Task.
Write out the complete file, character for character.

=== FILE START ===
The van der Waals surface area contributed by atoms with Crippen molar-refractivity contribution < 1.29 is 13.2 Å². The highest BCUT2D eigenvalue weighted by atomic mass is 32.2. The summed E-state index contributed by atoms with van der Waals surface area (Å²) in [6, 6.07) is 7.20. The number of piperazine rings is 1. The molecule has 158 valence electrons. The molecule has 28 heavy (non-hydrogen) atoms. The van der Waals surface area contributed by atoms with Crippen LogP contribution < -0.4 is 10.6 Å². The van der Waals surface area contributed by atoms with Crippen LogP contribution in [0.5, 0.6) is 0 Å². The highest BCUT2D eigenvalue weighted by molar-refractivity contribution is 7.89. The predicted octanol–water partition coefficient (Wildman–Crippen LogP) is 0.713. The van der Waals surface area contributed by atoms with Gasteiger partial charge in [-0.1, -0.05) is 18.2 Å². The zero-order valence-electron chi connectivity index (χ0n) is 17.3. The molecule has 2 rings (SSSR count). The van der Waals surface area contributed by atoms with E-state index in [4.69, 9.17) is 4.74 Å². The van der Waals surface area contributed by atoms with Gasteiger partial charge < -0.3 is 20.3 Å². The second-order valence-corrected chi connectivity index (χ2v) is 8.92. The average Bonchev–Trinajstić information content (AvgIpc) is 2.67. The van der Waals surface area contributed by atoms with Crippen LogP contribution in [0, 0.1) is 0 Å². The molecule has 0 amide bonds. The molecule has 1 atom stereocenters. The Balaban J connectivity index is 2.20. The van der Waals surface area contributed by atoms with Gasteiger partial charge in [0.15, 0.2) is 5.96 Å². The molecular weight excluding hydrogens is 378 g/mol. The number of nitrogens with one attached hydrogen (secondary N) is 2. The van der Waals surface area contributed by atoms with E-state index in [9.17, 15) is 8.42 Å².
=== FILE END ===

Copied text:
The van der Waals surface area contributed by atoms with Crippen molar-refractivity contribution < 1.29 is 13.2 Å². The highest BCUT2D eigenvalue weighted by atomic mass is 32.2. The summed E-state index contributed by atoms with van der Waals surface area (Å²) in [6, 6.07) is 7.20. The number of piperazine rings is 1. The molecule has 158 valence electrons. The molecule has 28 heavy (non-hydrogen) atoms. The van der Waals surface area contributed by atoms with Crippen LogP contribution < -0.4 is 10.6 Å². The van der Waals surface area contributed by atoms with Crippen LogP contribution in [0.5, 0.6) is 0 Å². The highest BCUT2D eigenvalue weighted by molar-refractivity contribution is 7.89. The predicted octanol–water partition coefficient (Wildman–Crippen LogP) is 0.713. The van der Waals surface area contributed by atoms with Gasteiger partial charge in [-0.1, -0.05) is 18.2 Å². The zero-order valence-electron chi connectivity index (χ0n) is 17.3. The molecule has 2 rings (SSSR count). The van der Waals surface area contributed by atoms with E-state index in [4.69, 9.17) is 4.74 Å². The van der Waals surface area contributed by atoms with Gasteiger partial charge < -0.3 is 20.3 Å². The second-order valence-corrected chi connectivity index (χ2v) is 8.92. The average Bonchev–Trinajstić information content (AvgIpc) is 2.67. The van der Waals surface area contributed by atoms with Crippen LogP contribution in [0, 0.1) is 0 Å². The molecule has 0 amide bonds. The molecule has 1 atom stereocenters. The Balaban J connectivity index is 2.20. The van der Waals surface area contributed by atoms with Gasteiger partial charge in [0.15, 0.2) is 5.96 Å². The molecular weight excluding hydrogens is 378 g/mol. The number of nitrogens with one attached hydrogen (secondary N) is 2. The van der Waals surface area contributed by atoms with E-state index in [9.17, 15) is 8.42 Å².